See pictures below. 

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D167BAB4-9DB9-4EEA-9FDA-0DC5A65D339D.thumb.jpeg.b816579cccaf8ec430ce6fc0f3468506.jpeg

 

Made a few holes for eyepieces, cable management and spray painted matt black 

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Then installed into the observatory, using four L brackets to hold in place and wing nuts to secure. 

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Added all my equipment to the pier, drilled two holes into the pier column and used cable ties to attach my hand controller, it worked out really well.  

 

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Added a desk, also from spare 18mm plywood inside the accessory bay, secured with two batons, silkaflex, nuts, bolts and four L brackets. Finished with two coats of white gloss. 

9547DD54-E5B7-4A14-B3B5-8099B5ACA839.thumb.jpeg.b71c9a4dee6e00271f36be2d0a569408.jpeg

The dehumidifier is setup to run constantly, I currently have it set to run at 50% RH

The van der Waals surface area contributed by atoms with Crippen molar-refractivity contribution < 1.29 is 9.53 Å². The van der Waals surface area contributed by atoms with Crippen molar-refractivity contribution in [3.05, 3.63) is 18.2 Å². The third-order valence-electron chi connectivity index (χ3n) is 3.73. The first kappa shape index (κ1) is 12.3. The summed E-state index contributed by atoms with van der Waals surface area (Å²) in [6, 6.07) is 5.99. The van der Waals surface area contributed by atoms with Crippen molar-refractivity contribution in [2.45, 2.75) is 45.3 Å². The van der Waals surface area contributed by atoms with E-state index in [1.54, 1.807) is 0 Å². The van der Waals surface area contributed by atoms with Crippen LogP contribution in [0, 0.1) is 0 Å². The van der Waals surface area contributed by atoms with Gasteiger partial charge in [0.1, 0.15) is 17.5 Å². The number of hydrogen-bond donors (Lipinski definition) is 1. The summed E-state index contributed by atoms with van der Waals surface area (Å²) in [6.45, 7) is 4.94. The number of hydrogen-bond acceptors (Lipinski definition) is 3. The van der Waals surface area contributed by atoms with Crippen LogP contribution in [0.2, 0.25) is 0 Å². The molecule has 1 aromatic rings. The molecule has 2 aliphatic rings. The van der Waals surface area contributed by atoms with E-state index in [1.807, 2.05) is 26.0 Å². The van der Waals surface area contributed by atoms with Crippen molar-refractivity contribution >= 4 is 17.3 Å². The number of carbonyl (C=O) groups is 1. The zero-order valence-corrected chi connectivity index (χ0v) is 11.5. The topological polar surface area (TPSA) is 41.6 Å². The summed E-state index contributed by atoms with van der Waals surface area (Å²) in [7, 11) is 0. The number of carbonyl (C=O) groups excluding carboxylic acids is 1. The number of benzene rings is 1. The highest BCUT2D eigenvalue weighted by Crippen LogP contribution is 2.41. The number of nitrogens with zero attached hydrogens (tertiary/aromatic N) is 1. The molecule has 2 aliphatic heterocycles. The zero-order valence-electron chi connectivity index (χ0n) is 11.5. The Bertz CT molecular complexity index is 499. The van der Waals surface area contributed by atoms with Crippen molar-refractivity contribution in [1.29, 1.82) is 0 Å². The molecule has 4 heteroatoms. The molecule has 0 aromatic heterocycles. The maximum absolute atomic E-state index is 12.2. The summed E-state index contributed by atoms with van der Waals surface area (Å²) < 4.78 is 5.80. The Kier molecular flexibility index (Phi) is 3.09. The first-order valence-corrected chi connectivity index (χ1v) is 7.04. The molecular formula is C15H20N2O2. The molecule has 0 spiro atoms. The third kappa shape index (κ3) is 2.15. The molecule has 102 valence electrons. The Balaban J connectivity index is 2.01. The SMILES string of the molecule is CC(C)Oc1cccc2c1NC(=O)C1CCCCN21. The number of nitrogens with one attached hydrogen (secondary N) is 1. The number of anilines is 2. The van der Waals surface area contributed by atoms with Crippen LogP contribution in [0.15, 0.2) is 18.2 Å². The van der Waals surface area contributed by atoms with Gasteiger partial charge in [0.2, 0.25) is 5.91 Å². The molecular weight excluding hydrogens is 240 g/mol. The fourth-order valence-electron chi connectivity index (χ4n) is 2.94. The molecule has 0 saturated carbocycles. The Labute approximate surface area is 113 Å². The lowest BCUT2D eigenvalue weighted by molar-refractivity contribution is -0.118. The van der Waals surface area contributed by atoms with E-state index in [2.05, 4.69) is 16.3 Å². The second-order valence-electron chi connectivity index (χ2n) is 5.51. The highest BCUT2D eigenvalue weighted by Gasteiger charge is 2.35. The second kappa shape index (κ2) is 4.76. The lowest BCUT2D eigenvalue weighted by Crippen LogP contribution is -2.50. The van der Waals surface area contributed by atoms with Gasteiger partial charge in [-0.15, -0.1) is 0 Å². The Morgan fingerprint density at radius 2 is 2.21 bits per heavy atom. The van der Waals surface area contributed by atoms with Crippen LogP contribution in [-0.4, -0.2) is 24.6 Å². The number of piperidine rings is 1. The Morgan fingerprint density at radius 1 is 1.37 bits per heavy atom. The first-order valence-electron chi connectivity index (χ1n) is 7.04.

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I chose the upgrade on the pulley system for the shutter, it came with one carabiner, I added a second, just to make it easier and to keep the nylon cord out my way when observing. 

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Heres a few photos from my desk, inside my warm room. 

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5D608611-92FA-4274-8C8C-850F229DF7FC.thumb.jpeg.95176edbb4e800b6a18edc37192d1105.jpeg

I still need to install my Celestron focuser 

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And finally..... a few more photos from inside and out. 

EA680C44-3163-4B29-9BBE-B9B01E0D92C0.thumb.jpeg.99108d363ba0eed95f3bf68bd2c4a202.jpeg 

50BA055A-6B2C-44E4-89D9-5CA74595F7E6.thumb.jpeg.4025f77c622c57cdbd6ca5eac1ef9b9b.jpeg

 

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Thank you for taking time to look. 

 

Ben 

 

 

 

 

Edited by Benjam
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This couldnt literally have popped up at a better time!  Currently sitting here planning out my 2.2m dome build.  Excellent!  Thank-you!